And so Tiger’s reached yet another level of “back.”
It’s been, in the phrase he almost copyrighted, a process. Back playing (remember when that was a serious question?), then back contending, back sticking three or four good rounds together, back winning and now back at world No. 1.
But underpinning everything at the Arnold Palmer Invitational tournament at Bay Hill, Tiger was back putting like the best player on the planet.
Not how, but how many, runs the truism. Yet both sides of that oft-coined phrase hold the answer to Tiger’s return to the top.
First the “how.” His (official PGA Tour) statistics in the Arnold Palmer tell a clear story.
Only joint 71st in driving accuracy, 49th in distance, 34th in greens in regulation - yet first in strokes gained through putting.
And it’s part of a developing pattern. His WGC Cadillac win at Doral earlier this month saw him take just 100 putts over the four rounds - the lowest number of his entire career.
Just as startling is the Tour stat that in his eight rounds of golf at Doral and Bay Hill, Tiger did not miss a single putt from within 10 feet.
Another vignette highlights just how putting both feeds on, and breeds, belief.
Tiger had bogeyed the last three holes in round two and as he stood on the first green in the third round he faced a 13-foot putt to save par.
It never looked anywhere but in. He stalked after it as it dropped and went on to make a number of further, critical, par-saving putts, before turning up the heat with an eagle and birdies to take the lead.
At his peak, Tiger always seemed able to sink those long putts to save par when he really needed it. Well he’s back on that form, and there’s nothing quite like nigh-on impregnable putting to pile the pressure on the challenging pack.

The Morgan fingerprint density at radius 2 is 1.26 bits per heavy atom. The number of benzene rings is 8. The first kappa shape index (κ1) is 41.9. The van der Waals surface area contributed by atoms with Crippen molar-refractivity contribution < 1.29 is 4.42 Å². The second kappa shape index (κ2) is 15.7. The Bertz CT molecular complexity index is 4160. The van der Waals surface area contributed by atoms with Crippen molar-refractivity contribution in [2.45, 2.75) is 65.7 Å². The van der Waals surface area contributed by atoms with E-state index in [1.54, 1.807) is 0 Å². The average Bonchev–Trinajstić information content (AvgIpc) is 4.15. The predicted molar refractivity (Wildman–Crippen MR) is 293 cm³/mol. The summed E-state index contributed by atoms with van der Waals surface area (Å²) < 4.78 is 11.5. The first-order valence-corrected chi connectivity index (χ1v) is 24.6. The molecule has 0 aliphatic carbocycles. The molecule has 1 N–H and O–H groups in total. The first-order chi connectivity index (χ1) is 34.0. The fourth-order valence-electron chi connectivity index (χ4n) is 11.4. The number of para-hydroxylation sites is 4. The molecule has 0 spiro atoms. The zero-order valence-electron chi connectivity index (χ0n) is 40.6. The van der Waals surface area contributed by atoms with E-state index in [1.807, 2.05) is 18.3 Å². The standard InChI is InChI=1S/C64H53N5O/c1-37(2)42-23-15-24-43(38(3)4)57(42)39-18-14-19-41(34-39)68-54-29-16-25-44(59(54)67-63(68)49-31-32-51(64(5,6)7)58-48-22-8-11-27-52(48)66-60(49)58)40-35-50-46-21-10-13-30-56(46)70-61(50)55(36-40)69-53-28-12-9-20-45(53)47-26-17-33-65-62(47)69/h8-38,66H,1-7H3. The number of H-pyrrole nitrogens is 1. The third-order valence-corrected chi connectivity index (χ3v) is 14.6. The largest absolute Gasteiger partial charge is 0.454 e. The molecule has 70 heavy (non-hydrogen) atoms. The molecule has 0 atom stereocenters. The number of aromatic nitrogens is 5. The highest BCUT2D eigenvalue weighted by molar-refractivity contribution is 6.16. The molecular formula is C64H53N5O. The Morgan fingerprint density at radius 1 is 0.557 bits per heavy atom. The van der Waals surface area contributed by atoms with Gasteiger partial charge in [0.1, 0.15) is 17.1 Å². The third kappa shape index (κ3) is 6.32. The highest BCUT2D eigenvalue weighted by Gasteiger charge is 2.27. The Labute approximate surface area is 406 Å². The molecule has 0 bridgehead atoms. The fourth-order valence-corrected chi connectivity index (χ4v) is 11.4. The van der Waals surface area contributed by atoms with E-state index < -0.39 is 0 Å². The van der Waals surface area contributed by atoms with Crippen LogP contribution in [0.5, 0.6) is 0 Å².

And then there’s the “how many.”
When Tiger spoke to Living Golf a few months in to his time with coach Sean Foley, he told us he wanted to groove the same swing through the bag. He just needed the “reps” to get there.
That concentration on changing the “how” had the inevitable effect of sidelining the feel aspect of those vital chips and pitches, the fundamental aim of getting the ball as near as possible to the pin.
It wasn’t unusual at that time to see an 80-yard wedge fly 20 yards past the pin, or fall 20 yards short. Well now he’s stopped talking about the process, the reps, the grooving. And the effects are there for all to see.
Not just in some top-class approach play, but also in a more calculated view of what it takes to get the job done around the green. He’s got past the stage of having to think how, just how many.
And so to Augusta. History suggests that Tiger winning three tournaments ahead of the Masters is no guarantee of success there.
He’s been in this position three times before - and three times he’s not emerged with the crown.
But after a few days rest in Florida he’ll go in search of a fifth green jacket full of confidence.
He told reporters after his Bay Hill victory that it’s years since he felt so good approaching Augusta.
Monday's win at Bay Hill ensured Tiger’s now tied Sam Snead’s record of eight victories in a single event; he’s only five behind Snead’s all-time PGA record of 82 wins (and five of Snead’s victories came in team events); and he’s regained that world No. 1 spot.
More to the point, he’s back winning big tournaments even when not at his very best.
As his coach Sean Foley put it: “right now, when we’re not on, our not on is very good.”
And as for the view that Tiger will only really be back if and when he wins another major and closes on Nicklaus’s record of 18?
“That’s their opinion,” said Woods. “I’m very pleased with the way I’m playing.”
Fair enough, but a first major victory since his U.S. Open in 2008 wouldn’t half close the circle, and put a lid on one of the most repeated questions in golf.
And if the final answer does come at Augusta, it will be thanks to that hottest putter in the game.